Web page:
In American Savior,we are treated to a whirl-wind campaign story of its own that begins with the one of our most cynical types–a local television news reporter–sent to the worst side of town to cover the story of a ghetto boy who has fallen from a third-story tenement balcony to his death, at least until he is touched on the shoulder by a nice guy happening by. Sent to cover another so-called miracle of an inexplicably cured child similarly touched by the mysterious “Good Visitor” at the local children’s hospital, Russ Thomas begins to get the feeling that the miracle worker may be the real thing. In short order, and against every sensibility of our lead character’s rich cynicism and resistance to faith and folly, we are drawn ineluctably deeper into the excitement and hope of the campaign of the millennia. Because, after all, wouldn’t it be totally cool if it were true?
Merullo anticipates his readers’ objections to this fantasy tale by developing characters who intelligently express them for us just as we arrive at them. How many times have you thought, “Oh, come on, he’d never do that…” before putting the book down, or rising to buy popcorn. In American Savior, Merullo heads us off at the pass. When Thomas meets Jesus for the first time at an Italian restaurant he is fully prepared to endure the pleadings of a delusional. Hearing Jesus’s story, and his request to quit his job and join the campaign, Thomas leaves the meeting suggesting that Jesus prove who he is by sending his next message in a dream, “That’s the way they did it in the old days,” he says with not too little sarcasm. Jesus does not disappoint.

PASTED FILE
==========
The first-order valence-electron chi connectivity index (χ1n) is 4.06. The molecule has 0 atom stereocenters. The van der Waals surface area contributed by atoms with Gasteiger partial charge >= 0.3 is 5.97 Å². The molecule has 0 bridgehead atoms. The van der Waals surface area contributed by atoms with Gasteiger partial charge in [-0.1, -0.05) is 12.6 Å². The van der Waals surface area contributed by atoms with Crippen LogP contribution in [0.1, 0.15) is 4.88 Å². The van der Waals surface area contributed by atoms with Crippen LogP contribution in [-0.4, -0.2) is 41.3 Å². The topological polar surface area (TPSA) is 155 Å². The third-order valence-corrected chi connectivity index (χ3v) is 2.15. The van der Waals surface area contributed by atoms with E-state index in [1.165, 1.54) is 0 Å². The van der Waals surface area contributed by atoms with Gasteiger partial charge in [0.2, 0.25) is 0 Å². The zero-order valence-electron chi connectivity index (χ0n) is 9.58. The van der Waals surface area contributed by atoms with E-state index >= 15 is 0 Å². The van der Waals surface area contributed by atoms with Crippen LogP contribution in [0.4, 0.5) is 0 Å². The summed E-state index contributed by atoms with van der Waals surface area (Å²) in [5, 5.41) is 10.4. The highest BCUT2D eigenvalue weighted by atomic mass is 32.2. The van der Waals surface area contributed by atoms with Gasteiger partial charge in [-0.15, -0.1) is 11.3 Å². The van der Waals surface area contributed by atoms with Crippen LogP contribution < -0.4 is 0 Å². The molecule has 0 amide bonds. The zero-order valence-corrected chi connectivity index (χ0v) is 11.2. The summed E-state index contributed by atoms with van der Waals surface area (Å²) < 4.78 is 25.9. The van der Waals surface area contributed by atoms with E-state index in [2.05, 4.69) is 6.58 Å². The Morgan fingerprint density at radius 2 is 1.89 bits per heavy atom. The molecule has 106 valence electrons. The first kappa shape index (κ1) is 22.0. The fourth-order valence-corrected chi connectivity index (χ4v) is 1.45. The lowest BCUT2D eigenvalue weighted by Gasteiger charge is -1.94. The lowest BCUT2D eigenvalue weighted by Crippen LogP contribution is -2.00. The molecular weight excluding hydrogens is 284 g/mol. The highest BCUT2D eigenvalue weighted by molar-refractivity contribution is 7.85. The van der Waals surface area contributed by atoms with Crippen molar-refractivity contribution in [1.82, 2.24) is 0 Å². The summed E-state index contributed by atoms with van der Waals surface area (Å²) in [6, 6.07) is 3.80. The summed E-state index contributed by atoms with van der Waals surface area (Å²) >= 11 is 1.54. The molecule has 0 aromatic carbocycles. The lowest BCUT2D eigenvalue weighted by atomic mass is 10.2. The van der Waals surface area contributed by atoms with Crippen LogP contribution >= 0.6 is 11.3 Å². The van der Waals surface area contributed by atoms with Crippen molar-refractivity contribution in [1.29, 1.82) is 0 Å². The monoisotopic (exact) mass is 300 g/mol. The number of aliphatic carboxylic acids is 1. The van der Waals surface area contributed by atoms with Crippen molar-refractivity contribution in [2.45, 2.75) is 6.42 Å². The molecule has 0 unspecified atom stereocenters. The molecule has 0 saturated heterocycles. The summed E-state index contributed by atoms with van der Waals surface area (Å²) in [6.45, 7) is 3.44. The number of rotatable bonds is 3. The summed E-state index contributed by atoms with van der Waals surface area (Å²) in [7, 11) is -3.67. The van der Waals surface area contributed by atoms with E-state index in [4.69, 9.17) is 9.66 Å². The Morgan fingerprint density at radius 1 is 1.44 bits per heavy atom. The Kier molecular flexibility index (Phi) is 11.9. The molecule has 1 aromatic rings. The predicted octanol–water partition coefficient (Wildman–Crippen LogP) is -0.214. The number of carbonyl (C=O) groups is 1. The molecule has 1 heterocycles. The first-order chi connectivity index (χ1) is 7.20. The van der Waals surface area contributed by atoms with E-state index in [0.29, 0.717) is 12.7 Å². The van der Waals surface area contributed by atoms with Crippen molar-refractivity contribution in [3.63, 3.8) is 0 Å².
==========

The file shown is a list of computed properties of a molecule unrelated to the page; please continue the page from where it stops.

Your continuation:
If your first objection to a story like this is that it’s a Christian story, oh ye of little faith, fear not. Merullo adroitly covers the bases through one character or another. Russ Thomas, the son of a devoutly Catholic mother and working-class Jewish father, is possessed of a sarcastic, smart-ass persona he’s developed over the years to protect himself from his life’s considerable pain and dashed hopes. Thomas’s Down syndrome brother and psychiatrist girlfriend-who, by the way, has penchant for sexual role play that even Jesus finds amusing, only intensifies Thomas’s character. Through Thomas, and a wonderful cast of characters that range from gangland toughs to born-again fanatics, cops and robbers, the loving and the violent, we are able to launch our criticism of the whole idea of Jesus on earth and his candidacy, but are swept along by a story that takes one of history’s most important characters and give us the irresistible opportunity to walk him through a modern world of troubles, asking his opinion and advice. Fun like this just hasn’t been had since Captain Kirk and Spock navigated the streets of San Francisco in search of whales.
For the closet idealist, RPCV or no, who is still waiting for that perfect leader who understands truth and justice in a complex world, American Savior gives a Jesus we can root for, not too defined, not too clearly opinionated, but smart, funny and good looking. What’s not to like? The fact that you already know what’s going to happen won’t stop you from turning the pages.
Matt Losak is the communications director at the National Labor College in Silver Spring, Maryland.